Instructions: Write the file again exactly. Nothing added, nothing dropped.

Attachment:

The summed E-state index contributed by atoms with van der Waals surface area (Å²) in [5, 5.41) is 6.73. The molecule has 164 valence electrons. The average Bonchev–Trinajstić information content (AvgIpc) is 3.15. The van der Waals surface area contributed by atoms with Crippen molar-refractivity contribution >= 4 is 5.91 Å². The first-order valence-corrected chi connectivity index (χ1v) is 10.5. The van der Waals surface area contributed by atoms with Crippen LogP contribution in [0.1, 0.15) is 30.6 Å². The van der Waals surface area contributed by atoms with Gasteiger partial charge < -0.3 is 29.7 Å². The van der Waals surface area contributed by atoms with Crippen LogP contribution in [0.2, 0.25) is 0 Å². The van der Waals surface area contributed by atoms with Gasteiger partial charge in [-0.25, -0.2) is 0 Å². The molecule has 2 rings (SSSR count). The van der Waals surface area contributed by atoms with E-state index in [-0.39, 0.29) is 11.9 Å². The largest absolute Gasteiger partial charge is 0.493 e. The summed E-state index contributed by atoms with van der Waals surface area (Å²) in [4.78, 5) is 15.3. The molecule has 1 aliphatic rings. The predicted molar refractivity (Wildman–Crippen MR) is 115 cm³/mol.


The summed E-state index contributed by atoms with van der Waals surface area (Å²) in [5, 5.41) is 6.73. The molecule has 164 valence electrons. The average Bonchev–Trinajstić information content (AvgIpc) is 3.15. The van der Waals surface area contributed by atoms with Crippen molar-refractivity contribution >= 4 is 5.91 Å². The first-order valence-corrected chi connectivity index (χ1v) is 10.5. The van der Waals surface area contributed by atoms with Crippen LogP contribution in [0.1, 0.15) is 30.6 Å². The van der Waals surface area contributed by atoms with Gasteiger partial charge < -0.3 is 29.7 Å². The van der Waals surface area contributed by atoms with Crippen LogP contribution in [0.2, 0.25) is 0 Å². The van der Waals surface area contributed by atoms with Gasteiger partial charge in [-0.25, -0.2) is 0 Å². The molecule has 2 rings (SSSR count). The van der Waals surface area contributed by atoms with E-state index in [-0.39, 0.29) is 11.9 Å². The largest absolute Gasteiger partial charge is 0.493 e. The summed E-state index contributed by atoms with van der Waals surface area (Å²) in [4.78, 5) is 15.3. The molecule has 1 aliphatic rings. The predicted molar refractivity (Wildman–Crippen MR) is 115 cm³/mol.